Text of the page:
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  • #16

    Re: small cabin inverter/backup generator grounding

    Re: small cabin inverter/backup generator grounding

    Bill (or others)

    Can you explain, in simple terms the real world difference (s) between bonded neutral, floating neutrals etc in gennies as well as in inverter. I have a pretty good idea how bonded neutrals work, but I am a bit cloudier on floating neutrals. It might be a help for others.

    Tony
    Please note, being a moderator does not add any weight to my opinions 300 watts Siemens/BP panels,plus a Sun 90,, making ~400. ~30 amps into Rogue MPT-3024, 450 ah of Trojan T-105, Morningstar ts300 inverter, a Tri-Metric meter.a collection of antique generators, plus 2 Honda eu-1000i's (also a BS2512 IX controller) and assorted other stuff!

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    • #17

      Re: small cabin inverter/backup generator grounding

      Re: small cabin inverter/backup generator grounding

      The Honda generator needs to have neutral floating. Only the larger EU6500i, which is also a 240v/120v inverter/gen, can have neutral grounded.

      If you measure AC voltage at gen plug you will find about 60 vac from hot and neutral plug prongs to generator ground prong.

      Sounds like the Samulex only grounds neutral when transfer switch is on inverter output. This would allow you to keep the neutral floating on your house wiring when on Honda inv/gen.

      House breaker box needs to float the neutral bus bar.

      Other option would be to put an isolation transformer on generator. I would only do this if there is a utility grid connection which requires neutral grounded at breaker box/ service entrance by regulation code.
      Last edited by RCinFLA; January 18th, 2010, 14:14.

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      • #18

        Re: small cabin inverter/backup generator grounding

        Re: small cabin inverter/backup generator grounding

        re: "Are we talking about the same genset (Honda EU2000i)?" - yep.

        This topic has a lot of discussion on RV forums regarding this genset as that genset is very popular in those circles. The isolated power leads means that the little 3 light proper wiring indicators show fault when on the gensets and that confuses folks.

        One of the interesting points that comes up in this neutral to ground thing with the Honda 2000i is the difference between Canadian and US codes.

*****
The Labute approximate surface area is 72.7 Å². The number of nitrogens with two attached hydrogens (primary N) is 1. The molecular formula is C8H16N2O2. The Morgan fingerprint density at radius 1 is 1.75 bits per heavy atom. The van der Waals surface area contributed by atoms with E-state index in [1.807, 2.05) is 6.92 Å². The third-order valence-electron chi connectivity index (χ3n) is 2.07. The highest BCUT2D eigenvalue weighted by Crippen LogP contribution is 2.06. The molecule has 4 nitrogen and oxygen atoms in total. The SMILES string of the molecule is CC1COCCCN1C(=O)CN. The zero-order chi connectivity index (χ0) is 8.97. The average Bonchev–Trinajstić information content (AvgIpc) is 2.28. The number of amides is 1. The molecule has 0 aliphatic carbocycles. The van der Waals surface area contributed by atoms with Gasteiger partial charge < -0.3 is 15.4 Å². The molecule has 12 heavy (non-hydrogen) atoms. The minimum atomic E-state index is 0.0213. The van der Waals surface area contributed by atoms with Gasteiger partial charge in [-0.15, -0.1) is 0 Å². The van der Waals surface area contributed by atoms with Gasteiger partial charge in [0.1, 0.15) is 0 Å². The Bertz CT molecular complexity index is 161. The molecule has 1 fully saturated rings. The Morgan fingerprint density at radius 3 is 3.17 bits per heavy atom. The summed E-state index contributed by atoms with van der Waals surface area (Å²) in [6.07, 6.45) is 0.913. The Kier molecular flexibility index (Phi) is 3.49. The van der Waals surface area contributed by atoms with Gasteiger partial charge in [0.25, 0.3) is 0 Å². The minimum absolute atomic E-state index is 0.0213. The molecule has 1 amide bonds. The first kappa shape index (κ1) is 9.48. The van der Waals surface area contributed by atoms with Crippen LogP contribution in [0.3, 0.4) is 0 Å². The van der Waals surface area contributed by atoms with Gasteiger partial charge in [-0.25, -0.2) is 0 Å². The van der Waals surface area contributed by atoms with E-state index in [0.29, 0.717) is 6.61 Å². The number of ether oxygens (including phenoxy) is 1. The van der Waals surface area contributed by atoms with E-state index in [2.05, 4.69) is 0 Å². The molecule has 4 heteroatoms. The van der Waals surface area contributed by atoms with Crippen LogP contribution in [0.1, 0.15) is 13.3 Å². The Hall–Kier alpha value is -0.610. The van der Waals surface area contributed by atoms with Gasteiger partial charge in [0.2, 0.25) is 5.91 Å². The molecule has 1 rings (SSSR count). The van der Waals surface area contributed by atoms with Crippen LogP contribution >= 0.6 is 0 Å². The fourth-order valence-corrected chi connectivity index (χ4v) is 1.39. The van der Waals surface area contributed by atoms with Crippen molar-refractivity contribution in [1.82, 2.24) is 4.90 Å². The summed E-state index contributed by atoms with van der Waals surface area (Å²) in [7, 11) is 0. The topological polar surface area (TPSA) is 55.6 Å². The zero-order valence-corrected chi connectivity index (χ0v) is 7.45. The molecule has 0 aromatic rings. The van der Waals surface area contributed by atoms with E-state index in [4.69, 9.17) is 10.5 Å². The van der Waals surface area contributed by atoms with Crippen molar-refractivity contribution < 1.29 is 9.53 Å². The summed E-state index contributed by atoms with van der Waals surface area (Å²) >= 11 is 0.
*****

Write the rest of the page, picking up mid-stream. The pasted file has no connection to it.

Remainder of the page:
The isolated power leads do mean that a high impedance voltmeter will show half voltage between either power lead and chassis ground. That voltage doesn't mean you can get any current. This is related to the 5kW boundary, though, as when power levels start to get past that the induced currents can be an issue in some circumstances.

        When I mention portable gensets with plugs and 5kW power levels, I am describing factors that are relevant to the code as I understand it.

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        • #19

          Re: small cabin inverter/backup generator grounding

          Re: small cabin inverter/backup generator grounding

          Just think of a center tapped transformer. 120 VAC to center tap (A and B legs) and 240 VAC A to B legs.

          The maximum center-tap current is A to center-tap or B to center-tap loads. If you have a 10 Amp A-CT load and a 10 amp B-CT load--the Center-Tap actually carries near zero Amps.

          Notice, the only "short circuits" you can have are involve at least two of the three legs... A to earth, B to Earth, CT to earth shorts will involve no dangerous voltages or currents. A transformer (or un-earth genset/inverter) provides a "floating" output.

          So, the above is the relatively safe (Floating AC and DC circuits).

          Now, grounding the neutral/center-tap AC system... We are looking for protection of many types of failures. Say a 12,000 volt line crosses a 120/240 volt line. If the CT was floating, then the entire 120/240 volt home power lines would get energized to 12,000 volts and possibly not even blow a fuse anywhere (lots of fire and smoke in people's homes though).

          If the 120/240 lines are ground referenced, then a line cross will cause lots of smoke and sparks on the pole--but the homes will be relatively safe.